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Quartet- 'Road map' still valid; Israel, Palestinians should fu

Saturday, September 27, 2003

UNITED NATIONS -- Progress in Middle East peacemaking depends upon having Palestinian leaders who will crack down on groups such as Hamas, Secretary of State Colin Powell said Friday as he met with U.S. partners in the peace process to assess progress on their "road map" peace plan.

In addition to a Palestinian crackdown on terror, Powell and officials representing the United Nations, the European Union and Russia urged Israel to avoid killing civilians in its military operations in Palestinian territories.

The four, known as the Quartet, met on the sidelines of the U.N. General Assembly at a time of escalating Israeli-Palestinian violence that has halted implementation of the plan and thrown into doubt its promise of peace.

U.N. Secretary-General Kofi Annan urged both sides to act boldly to get the process moving.

"Obviously the process ... is in a bit of a distress, but it's the only option we have," Annan said in a news conference.

"We are going to press the parties to honor their commitments on the road map."

Powell said the four drafters of the "road map" will be "continuously frustrated" unless the Palestinians find a leader who will crack down on Hamas and other such groups.

"That road map is still valid, and we are now waiting to see whether or not the Palestinian people are able to put in place, through their own system, a prime minister who will enjoy political authority and control over all the security forces so that we can start moving again down the path laid out," Powell said.

The Quartet said such a government, with strong authority and the political will to crack down on militants, is necessary for progress. The officials also urged Israel to reciprocate by resuming security cooperation, easing restrictions on Palestinian travel, halting settlement activity and "exerting maximum efforts to avoid civilian casualties."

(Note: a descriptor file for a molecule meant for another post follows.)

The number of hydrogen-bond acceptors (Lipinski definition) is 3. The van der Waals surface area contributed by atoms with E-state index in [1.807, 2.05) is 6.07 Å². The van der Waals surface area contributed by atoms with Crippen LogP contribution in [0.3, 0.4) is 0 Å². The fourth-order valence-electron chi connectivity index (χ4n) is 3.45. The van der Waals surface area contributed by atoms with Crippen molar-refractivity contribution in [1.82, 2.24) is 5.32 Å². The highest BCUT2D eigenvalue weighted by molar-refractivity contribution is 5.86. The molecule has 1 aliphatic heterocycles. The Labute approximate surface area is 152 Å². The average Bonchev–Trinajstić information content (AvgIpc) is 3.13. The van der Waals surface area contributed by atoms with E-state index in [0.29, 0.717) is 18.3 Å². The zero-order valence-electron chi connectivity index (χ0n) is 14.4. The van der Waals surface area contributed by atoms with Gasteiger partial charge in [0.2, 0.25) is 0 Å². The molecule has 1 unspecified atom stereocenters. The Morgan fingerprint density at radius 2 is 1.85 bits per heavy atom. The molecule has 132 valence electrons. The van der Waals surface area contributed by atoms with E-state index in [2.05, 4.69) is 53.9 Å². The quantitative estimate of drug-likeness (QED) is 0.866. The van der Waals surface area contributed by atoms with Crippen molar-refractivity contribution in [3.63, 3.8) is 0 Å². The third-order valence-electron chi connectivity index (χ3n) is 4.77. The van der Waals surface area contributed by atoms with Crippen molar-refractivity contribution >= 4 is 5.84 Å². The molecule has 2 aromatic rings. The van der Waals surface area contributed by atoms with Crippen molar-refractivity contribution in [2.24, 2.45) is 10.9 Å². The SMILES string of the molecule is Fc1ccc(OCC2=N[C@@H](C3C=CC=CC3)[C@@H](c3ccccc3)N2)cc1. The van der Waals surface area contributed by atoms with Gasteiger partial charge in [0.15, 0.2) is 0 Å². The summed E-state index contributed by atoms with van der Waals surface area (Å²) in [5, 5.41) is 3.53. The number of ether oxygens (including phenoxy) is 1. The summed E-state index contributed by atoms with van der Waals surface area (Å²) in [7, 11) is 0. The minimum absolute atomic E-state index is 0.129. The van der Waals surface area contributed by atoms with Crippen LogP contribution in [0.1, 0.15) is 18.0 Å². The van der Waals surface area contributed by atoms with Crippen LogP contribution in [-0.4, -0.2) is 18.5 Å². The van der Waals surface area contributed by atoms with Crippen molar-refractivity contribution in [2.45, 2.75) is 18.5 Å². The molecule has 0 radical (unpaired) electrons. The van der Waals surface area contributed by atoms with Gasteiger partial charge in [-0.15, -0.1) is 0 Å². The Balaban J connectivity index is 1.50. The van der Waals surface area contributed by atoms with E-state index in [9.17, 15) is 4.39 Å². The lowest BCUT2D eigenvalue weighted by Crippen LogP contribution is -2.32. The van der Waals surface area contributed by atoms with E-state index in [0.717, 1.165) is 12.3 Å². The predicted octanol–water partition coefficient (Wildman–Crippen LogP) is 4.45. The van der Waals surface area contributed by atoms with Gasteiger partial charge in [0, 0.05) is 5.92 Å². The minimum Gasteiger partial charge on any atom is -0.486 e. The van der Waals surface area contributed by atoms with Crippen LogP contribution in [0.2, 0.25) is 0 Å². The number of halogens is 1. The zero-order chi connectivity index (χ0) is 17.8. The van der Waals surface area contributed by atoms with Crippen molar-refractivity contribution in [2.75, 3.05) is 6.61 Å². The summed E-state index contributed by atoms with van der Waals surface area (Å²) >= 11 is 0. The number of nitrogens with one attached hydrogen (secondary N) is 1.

The Palestinian prime minister-designate, Ahmed Qureia, is trying to form a Cabinet and has indicated it could be seated as early as next week. He has said he would try to remove illegal weapons from Palestinian areas but has not promised to disarm militant groups as required by the Quartet's "road map."

Palestinian Foreign Minister Nabil Shaath said Friday, after meeting with Powell, that the Americans were waiting for a new Palestinian government that is empowered and committed to the plan.

"I assured him that is happening and President (Yasser) Arafat is playing a very constructive role in making it happen as soon as possible," Shaath told reporters.

The "road map" is designed to point Israel and the Palestinians to an accord that would include establishment of an independent Palestinian state by 2005 to live side-by-side with Israel. The process has been derailed by continuing violence, with Palestinian suicide bombers killing Israelis and the Israeli military going after Palestinian militants, often shedding civilian blood in the process.

The Quartet meeting brought Powell and Annan together with Russian Foreign Minister Igor Ivanov; Javier Solana, the top EU diplomat; EU External Relations Commissioner Chris Patten; and Foreign Minister Franco Frattini of Italy, current head of the European Union under its revolving chairmanship system.

The four parties, which officially released the "road map" on April 30, said they will meet again by the end of the year for another assessment of progress.

The Quartet statement condemned Palestinian suicide bombings against Israelis and said the Palestinian Authority must ensure that its security forces "begin sustained, targeted and effective operations aimed at confronting all those engaged in terror and dismantlement of terrorist capabilities and infrastructure."

It called for "decisive steps" against militants conducting and planning attacks.

The Quartet statement also indirectly urged Israel to stop building a 370-mile-long security barrier to keep West Bank Palestinians out of Israel. Its members "note with great concern" the actual and proposed route of the barrier, which "undermines Palestinians' trust in the road map process."

"The government of Israel must take no action undermining trust," it added.

Israel says the fence is needed to keep out suicide bombers.


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